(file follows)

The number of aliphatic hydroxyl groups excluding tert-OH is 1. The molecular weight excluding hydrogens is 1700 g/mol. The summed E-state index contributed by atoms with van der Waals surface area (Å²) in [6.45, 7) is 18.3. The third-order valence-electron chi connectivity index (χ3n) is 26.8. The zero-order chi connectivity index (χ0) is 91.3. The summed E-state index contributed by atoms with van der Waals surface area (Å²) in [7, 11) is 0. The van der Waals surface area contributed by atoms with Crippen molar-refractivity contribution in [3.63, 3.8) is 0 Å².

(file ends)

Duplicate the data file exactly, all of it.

The number of aliphatic hydroxyl groups excluding tert-OH is 1. The molecular weight excluding hydrogens is 1700 g/mol. The summed E-state index contributed by atoms with van der Waals surface area (Å²) in [6.45, 7) is 18.3. The third-order valence-electron chi connectivity index (χ3n) is 26.8. The zero-order chi connectivity index (χ0) is 91.3. The summed E-state index contributed by atoms with van der Waals surface area (Å²) in [7, 11) is 0. The van der Waals surface area contributed by atoms with Crippen molar-refractivity contribution in [3.63, 3.8) is 0 Å².